Italian prosecutors on Friday began investigating why rescuers arrived too late to last weekend’s deadly shipwreck as the coastguard brought to safety another boat carrying hundreds of migrants.
Prosecutors in Crotone opened an investigation on Thursday into what went wrong in the rescue operation of migrants off the southern Calabrian coast of Italy, as the death toll from the disaster rose to 68.
According to current information from public authorities, there was a six-hour gap on Saturday night between the moment the boat from Turkey with some 180 people on board was spotted by EU border agency Frontex and the start of the rescue operation by Italy’s coastguard.
By then, the overcrowded boat shattered not far from the shore in a storm, sending the migrants — including many children — into the sea.
Separately on Friday, the coastguard said it had rescued 211 migrants from a fishing boat in distress during the night in bad weather some 15 kilometres (nine miles) off the island of Lampedusa.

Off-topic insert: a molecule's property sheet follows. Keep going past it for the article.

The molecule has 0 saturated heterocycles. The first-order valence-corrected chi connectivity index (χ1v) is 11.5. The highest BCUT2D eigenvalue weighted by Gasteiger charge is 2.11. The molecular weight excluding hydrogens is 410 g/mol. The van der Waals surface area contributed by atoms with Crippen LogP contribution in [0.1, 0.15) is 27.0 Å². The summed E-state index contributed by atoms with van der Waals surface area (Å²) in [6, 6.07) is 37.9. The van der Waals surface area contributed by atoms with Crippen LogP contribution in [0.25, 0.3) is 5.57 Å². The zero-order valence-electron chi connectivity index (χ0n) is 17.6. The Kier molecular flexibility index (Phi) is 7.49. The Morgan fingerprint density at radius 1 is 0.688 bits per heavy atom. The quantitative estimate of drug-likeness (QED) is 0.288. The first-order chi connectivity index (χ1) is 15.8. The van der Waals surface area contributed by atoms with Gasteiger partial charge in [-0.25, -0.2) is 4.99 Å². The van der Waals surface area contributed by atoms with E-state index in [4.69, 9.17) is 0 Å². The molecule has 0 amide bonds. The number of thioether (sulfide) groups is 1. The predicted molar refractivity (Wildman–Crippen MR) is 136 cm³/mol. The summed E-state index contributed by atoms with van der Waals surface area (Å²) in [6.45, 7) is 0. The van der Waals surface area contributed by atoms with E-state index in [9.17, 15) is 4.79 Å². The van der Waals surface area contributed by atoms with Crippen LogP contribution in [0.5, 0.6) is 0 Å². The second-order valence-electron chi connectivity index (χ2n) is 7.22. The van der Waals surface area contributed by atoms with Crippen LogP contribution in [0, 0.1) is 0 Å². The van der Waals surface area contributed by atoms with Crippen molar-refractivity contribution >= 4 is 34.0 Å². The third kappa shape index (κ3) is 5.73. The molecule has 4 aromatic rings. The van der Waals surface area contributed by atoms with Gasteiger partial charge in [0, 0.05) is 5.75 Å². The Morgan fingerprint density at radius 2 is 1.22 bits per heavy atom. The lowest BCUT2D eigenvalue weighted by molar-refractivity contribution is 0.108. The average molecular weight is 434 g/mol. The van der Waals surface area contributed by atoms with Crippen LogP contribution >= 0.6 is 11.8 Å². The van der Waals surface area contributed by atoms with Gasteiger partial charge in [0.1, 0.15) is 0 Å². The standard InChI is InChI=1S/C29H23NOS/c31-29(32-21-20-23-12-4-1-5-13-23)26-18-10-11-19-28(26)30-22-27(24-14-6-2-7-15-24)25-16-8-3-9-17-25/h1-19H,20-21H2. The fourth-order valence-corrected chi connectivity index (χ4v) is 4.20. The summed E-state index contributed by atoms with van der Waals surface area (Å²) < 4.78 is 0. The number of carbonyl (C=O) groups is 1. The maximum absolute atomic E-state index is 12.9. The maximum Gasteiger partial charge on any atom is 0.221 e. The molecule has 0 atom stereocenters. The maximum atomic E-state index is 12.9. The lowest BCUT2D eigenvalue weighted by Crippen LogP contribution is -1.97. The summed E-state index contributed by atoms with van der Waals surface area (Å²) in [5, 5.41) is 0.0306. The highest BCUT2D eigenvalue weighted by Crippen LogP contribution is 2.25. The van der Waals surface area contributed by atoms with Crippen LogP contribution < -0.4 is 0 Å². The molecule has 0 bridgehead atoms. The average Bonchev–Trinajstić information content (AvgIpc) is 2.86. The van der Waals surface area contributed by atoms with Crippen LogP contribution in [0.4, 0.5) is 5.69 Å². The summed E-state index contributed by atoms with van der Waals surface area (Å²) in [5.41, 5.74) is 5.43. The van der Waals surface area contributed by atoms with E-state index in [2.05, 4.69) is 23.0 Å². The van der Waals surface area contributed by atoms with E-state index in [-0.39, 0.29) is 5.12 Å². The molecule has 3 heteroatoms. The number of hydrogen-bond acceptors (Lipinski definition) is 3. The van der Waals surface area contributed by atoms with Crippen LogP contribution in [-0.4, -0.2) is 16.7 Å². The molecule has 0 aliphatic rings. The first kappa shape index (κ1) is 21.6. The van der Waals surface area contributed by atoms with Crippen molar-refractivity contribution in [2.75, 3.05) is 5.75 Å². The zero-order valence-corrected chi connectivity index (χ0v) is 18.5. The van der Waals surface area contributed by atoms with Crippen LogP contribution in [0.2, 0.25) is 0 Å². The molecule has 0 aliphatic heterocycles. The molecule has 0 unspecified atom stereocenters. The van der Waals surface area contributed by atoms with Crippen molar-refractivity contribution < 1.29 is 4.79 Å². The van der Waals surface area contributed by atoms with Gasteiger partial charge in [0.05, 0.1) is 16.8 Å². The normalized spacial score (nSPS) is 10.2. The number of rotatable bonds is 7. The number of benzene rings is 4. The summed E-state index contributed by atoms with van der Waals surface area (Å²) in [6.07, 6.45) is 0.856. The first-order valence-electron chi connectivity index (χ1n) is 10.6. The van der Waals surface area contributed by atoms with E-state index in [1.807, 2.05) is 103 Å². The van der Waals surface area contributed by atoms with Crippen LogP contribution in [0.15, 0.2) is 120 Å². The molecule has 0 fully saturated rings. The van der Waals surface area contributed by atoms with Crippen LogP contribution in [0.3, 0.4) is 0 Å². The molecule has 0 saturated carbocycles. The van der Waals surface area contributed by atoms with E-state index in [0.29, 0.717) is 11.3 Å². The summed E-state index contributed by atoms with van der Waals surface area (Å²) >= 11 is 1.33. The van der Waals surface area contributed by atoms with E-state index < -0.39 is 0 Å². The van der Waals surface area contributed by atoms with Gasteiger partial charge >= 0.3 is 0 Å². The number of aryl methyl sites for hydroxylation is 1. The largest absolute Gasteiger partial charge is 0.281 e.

The rescue was “particularly complex due to the adverse weather and sea conditions, the large number of people on board, and the precarious condition of the drifting vessel, which was beginning to take on water,” the coastguard said.
The Crotone prefect’s office said Thursday it had thus far identified 54 victims of the shipwreck. Those included 48 Afghans, three Pakistanis, and one person each from Syria, the Palestinian Territories and Tunisia.
The latest body, that of a young adult, was found on Thursday, bringing the death toll to 68, the prefect’s office said.
For the investigation, police will now have to reconstruct the chronology of the reports received by Italy’s coastguard and their subsequent actions.
Following the shipwreck, Frontex said that one of its patrol aircraft had spotted a heavily overloaded boat on Saturday night that had left from Izmir and was heading for Italy.
The coastguard said Frontex had seen the boat “with only one person visible” and a vessel of Italy’s financial police had tried to intercept it.
The disaster has further fuelled the debate in Italy over search and rescue measures for saving migrants who run into trouble on the Central Mediterranean route, the world’s deadliest.
Rome blames its EU partners for a lack of solidarity in dealing with this thorny issue.
According to the Italian interior ministry, as of Thursday 14,432 migrants had landed in Italy since the beginning of the year, compared to 5,474 during the same period last year and 5,305 in 2021.